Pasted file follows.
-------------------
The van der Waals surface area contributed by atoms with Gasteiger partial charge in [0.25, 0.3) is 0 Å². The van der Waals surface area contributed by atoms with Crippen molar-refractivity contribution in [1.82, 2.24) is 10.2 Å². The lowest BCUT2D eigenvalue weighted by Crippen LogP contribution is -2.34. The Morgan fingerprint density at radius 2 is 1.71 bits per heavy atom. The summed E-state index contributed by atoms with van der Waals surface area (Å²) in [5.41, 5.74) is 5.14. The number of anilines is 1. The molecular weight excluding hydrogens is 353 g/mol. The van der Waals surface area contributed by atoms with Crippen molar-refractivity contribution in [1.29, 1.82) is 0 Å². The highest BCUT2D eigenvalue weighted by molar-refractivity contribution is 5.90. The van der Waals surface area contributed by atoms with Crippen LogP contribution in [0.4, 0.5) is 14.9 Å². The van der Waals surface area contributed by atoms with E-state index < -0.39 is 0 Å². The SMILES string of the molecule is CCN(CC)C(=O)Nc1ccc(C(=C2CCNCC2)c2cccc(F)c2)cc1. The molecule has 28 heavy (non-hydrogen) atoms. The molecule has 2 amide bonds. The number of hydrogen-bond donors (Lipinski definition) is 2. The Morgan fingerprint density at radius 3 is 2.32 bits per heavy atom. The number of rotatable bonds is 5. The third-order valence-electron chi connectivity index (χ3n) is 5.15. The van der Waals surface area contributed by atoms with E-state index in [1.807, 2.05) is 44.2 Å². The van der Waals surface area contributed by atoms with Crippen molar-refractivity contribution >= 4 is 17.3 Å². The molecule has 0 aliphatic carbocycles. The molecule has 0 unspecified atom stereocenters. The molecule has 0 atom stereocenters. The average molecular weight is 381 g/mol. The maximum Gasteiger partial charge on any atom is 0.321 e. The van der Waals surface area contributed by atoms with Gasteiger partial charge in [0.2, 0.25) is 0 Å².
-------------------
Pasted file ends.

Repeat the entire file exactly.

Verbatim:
The van der Waals surface area contributed by atoms with Gasteiger partial charge in [0.25, 0.3) is 0 Å². The van der Waals surface area contributed by atoms with Crippen molar-refractivity contribution in [1.82, 2.24) is 10.2 Å². The lowest BCUT2D eigenvalue weighted by Crippen LogP contribution is -2.34. The Morgan fingerprint density at radius 2 is 1.71 bits per heavy atom. The summed E-state index contributed by atoms with van der Waals surface area (Å²) in [5.41, 5.74) is 5.14. The number of anilines is 1. The molecular weight excluding hydrogens is 353 g/mol. The van der Waals surface area contributed by atoms with Crippen molar-refractivity contribution in [1.29, 1.82) is 0 Å². The highest BCUT2D eigenvalue weighted by molar-refractivity contribution is 5.90. The van der Waals surface area contributed by atoms with Crippen LogP contribution in [0.4, 0.5) is 14.9 Å². The van der Waals surface area contributed by atoms with E-state index < -0.39 is 0 Å². The SMILES string of the molecule is CCN(CC)C(=O)Nc1ccc(C(=C2CCNCC2)c2cccc(F)c2)cc1. The molecule has 28 heavy (non-hydrogen) atoms. The molecule has 2 amide bonds. The number of hydrogen-bond donors (Lipinski definition) is 2. The Morgan fingerprint density at radius 3 is 2.32 bits per heavy atom. The number of rotatable bonds is 5. The third-order valence-electron chi connectivity index (χ3n) is 5.15. The van der Waals surface area contributed by atoms with E-state index in [1.807, 2.05) is 44.2 Å². The van der Waals surface area contributed by atoms with Crippen molar-refractivity contribution >= 4 is 17.3 Å². The molecule has 0 aliphatic carbocycles. The molecule has 0 unspecified atom stereocenters. The molecule has 0 atom stereocenters. The average molecular weight is 381 g/mol. The maximum Gasteiger partial charge on any atom is 0.321 e. The van der Waals surface area contributed by atoms with Gasteiger partial charge in [0.2, 0.25) is 0 Å².